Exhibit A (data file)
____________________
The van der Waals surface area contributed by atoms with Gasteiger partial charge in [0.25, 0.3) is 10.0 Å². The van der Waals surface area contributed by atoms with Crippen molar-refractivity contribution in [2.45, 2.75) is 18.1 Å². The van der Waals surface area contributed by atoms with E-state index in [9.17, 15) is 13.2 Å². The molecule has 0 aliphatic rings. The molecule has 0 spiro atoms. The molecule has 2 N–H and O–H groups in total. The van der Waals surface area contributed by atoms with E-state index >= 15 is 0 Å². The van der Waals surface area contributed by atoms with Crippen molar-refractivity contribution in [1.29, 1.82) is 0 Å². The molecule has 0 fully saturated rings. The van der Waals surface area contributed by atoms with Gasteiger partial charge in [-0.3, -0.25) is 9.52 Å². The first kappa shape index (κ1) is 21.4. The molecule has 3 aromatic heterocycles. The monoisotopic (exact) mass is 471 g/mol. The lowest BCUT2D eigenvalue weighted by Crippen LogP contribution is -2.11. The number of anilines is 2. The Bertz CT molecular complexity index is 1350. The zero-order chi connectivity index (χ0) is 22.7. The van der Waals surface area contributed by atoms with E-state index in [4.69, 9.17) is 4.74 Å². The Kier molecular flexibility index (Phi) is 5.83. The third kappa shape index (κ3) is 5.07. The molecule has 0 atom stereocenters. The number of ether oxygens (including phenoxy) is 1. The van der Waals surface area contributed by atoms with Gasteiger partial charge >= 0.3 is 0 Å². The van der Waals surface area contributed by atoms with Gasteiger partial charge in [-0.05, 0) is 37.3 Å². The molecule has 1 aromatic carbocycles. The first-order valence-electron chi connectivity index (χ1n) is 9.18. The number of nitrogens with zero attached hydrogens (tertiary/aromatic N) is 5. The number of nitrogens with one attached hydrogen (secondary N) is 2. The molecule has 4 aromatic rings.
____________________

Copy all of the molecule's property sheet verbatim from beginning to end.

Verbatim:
The van der Waals surface area contributed by atoms with Gasteiger partial charge in [0.25, 0.3) is 10.0 Å². The van der Waals surface area contributed by atoms with Crippen molar-refractivity contribution in [2.45, 2.75) is 18.1 Å². The van der Waals surface area contributed by atoms with E-state index in [9.17, 15) is 13.2 Å². The molecule has 0 aliphatic rings. The molecule has 0 spiro atoms. The molecule has 2 N–H and O–H groups in total. The van der Waals surface area contributed by atoms with E-state index >= 15 is 0 Å². The van der Waals surface area contributed by atoms with Crippen molar-refractivity contribution in [1.29, 1.82) is 0 Å². The molecule has 0 fully saturated rings. The van der Waals surface area contributed by atoms with Gasteiger partial charge in [-0.3, -0.25) is 9.52 Å². The first kappa shape index (κ1) is 21.4. The molecule has 3 aromatic heterocycles. The monoisotopic (exact) mass is 471 g/mol. The lowest BCUT2D eigenvalue weighted by Crippen LogP contribution is -2.11. The number of anilines is 2. The Bertz CT molecular complexity index is 1350. The zero-order chi connectivity index (χ0) is 22.7. The van der Waals surface area contributed by atoms with E-state index in [4.69, 9.17) is 4.74 Å². The Kier molecular flexibility index (Phi) is 5.83. The third kappa shape index (κ3) is 5.07. The molecule has 0 atom stereocenters. The number of ether oxygens (including phenoxy) is 1. The van der Waals surface area contributed by atoms with Gasteiger partial charge >= 0.3 is 0 Å². The van der Waals surface area contributed by atoms with Gasteiger partial charge in [-0.05, 0) is 37.3 Å². The molecule has 1 aromatic carbocycles. The first-order valence-electron chi connectivity index (χ1n) is 9.18. The number of nitrogens with zero attached hydrogens (tertiary/aromatic N) is 5. The number of nitrogens with one attached hydrogen (secondary N) is 2. The molecule has 4 aromatic rings.